This is not Diablo. The combat is pretty good, but the story is the main feature. If you don't have patience for a lot of talkin', there are better gaming options for you. If you do get-off on that epic fantasy storytelling, though, no series does it better. #shotsfired
If you're new to the series, I strongly recommend playing Dragon Age: Origins, which is one of my all-time favorite games. It strikes a great balance between carnage and diplomacy, and the section near the end where you negotiate with different parties to help select a new king is one of my favorite segments in any RPG.
Dragon Age 2 is a trickier case. It's a deeply flawed game that suffered greatly from a lack of budget and development time. However, the storytelling is very good, and the events of that game lead directly into DA:I's story. A lot of people hate DA2, but I enjoyed it a lot despite all its flaws.
|Oh, Sera. The love between us was never to be. Because you are psychotically violent and crazy.|
The Perils of Storytelling
I can see why so much of AAA game development has given up on intricate storytelling. You can't win. There are three ways you can fail putting a lot of story in a game.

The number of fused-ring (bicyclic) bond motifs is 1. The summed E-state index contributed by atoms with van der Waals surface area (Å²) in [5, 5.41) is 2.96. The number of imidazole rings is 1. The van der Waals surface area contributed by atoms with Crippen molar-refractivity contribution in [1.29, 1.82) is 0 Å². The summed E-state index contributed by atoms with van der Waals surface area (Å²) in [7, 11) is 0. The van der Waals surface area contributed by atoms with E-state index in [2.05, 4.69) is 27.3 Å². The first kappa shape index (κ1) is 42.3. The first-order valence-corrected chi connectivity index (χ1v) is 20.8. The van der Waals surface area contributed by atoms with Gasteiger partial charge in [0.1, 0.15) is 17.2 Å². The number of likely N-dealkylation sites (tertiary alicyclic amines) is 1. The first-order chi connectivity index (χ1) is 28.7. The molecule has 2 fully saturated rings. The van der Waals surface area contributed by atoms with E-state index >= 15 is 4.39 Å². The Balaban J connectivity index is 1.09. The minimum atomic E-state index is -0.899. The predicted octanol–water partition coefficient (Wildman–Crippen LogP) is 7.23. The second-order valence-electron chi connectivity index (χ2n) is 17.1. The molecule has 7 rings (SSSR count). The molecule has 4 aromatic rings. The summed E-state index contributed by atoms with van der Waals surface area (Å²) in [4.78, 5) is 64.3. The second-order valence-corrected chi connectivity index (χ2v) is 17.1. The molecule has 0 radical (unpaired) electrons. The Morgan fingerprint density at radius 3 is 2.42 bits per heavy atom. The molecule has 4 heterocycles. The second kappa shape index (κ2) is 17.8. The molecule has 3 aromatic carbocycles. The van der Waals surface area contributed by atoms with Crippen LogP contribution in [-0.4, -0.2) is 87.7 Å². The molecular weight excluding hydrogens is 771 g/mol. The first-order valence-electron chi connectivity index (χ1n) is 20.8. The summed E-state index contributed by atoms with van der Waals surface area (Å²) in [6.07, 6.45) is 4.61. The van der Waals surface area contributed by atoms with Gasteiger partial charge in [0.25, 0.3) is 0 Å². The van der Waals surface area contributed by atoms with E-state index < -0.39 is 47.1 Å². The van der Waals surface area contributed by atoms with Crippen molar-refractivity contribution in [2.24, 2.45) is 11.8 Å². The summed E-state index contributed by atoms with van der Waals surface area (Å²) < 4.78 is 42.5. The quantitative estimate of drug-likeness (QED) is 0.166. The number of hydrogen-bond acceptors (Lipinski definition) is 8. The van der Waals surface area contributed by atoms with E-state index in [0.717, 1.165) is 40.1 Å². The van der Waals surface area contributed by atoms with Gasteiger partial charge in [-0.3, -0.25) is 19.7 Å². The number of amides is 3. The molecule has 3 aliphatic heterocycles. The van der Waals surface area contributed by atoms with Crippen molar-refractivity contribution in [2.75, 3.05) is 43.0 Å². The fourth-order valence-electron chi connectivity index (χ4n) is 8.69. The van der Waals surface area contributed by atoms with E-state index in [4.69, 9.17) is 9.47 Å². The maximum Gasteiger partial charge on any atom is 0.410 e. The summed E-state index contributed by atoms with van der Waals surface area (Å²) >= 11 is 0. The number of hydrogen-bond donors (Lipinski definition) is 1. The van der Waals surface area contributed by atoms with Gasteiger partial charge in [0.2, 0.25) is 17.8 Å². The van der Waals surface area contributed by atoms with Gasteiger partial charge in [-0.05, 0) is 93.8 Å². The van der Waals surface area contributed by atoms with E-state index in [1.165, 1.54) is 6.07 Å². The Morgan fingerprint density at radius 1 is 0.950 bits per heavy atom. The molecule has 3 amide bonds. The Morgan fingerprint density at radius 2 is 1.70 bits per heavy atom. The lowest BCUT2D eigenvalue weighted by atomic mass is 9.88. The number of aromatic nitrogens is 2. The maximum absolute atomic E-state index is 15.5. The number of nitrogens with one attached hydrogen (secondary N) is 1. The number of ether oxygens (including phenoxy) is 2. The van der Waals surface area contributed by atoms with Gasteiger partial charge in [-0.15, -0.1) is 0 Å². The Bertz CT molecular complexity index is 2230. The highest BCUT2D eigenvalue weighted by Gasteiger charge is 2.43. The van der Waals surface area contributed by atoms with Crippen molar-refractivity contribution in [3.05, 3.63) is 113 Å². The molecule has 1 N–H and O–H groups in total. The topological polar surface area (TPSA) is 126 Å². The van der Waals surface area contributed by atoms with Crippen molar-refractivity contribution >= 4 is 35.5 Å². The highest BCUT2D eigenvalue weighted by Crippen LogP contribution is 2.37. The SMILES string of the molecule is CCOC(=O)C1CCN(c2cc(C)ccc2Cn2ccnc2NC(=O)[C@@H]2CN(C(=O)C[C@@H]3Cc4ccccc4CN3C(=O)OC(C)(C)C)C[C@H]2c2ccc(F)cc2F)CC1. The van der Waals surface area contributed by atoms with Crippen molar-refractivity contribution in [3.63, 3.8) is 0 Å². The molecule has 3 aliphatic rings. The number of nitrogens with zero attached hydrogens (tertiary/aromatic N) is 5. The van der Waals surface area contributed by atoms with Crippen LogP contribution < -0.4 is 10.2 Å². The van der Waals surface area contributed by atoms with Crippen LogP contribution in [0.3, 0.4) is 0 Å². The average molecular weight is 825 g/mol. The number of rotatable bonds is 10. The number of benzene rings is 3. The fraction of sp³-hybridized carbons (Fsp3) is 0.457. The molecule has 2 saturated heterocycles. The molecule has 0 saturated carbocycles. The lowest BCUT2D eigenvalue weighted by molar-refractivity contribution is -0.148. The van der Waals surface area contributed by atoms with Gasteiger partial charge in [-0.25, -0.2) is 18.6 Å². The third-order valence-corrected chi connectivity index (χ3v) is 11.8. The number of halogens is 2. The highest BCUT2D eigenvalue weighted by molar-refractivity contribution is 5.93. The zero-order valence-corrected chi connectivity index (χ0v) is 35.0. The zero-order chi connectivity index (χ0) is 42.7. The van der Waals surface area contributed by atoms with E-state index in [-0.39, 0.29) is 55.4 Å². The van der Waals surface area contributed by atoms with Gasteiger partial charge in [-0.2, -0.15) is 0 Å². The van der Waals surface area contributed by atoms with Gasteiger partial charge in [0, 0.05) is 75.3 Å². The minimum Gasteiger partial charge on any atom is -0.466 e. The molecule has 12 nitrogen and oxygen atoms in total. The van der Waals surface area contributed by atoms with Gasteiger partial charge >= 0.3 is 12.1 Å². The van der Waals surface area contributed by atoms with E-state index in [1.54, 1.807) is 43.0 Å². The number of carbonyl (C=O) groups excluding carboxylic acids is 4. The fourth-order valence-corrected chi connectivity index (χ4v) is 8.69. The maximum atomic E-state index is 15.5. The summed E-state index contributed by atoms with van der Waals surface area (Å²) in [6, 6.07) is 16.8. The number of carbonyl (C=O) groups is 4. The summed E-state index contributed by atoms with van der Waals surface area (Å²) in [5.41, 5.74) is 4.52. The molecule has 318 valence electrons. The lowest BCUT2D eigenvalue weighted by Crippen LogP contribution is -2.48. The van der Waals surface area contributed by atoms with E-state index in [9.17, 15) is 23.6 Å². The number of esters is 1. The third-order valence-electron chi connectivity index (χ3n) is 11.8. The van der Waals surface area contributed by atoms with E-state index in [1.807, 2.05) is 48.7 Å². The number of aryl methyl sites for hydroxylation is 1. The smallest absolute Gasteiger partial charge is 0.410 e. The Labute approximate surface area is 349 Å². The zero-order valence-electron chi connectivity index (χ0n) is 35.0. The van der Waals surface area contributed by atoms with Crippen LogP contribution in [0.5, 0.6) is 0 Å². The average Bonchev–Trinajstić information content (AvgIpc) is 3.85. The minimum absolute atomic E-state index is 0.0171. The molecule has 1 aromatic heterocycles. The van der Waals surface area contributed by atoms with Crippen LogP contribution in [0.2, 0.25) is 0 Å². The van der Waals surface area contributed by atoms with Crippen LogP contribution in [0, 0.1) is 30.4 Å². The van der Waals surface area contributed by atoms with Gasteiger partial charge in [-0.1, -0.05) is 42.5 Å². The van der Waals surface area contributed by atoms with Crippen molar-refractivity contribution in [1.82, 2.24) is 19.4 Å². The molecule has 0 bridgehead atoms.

First, a lot of players don't want story at all. TL;DR, dude!
Second, even if a player wants a story, that player might not care for that particular story. No matter how good a book is, some people just won't like it.
Third, even if your story is good and people like it, then critics will start to treat the actual gameplay as unworthy and unnecessary. The gameplay is just considered some ungainly tumor on the game, wasting everyone's time, no matter how fun it is. I've seen this happen a lot with discussions of The Last of Us, even though I think that game's actual gameplay is really tight and fun.
So yeah, storytelling in video games is a big risk. It's remarkable to see a AAA
game dig into it as much as DA:I. So, to make up for the risk, the budgets need to be lower. In other words ...
YES. THE HAIR IS BAD. GET OVER IT.
My guess was that DA:I had a limited budget to work with, and it shows in certain ways. The most common complaint I've heard is that the hair in DA:I doesn't look good, and, yeah, they're right. Hair in the Dragon Age always looks like a little plastic helmet. But programming hair is expensive, man. It takes a lot of time to get it right.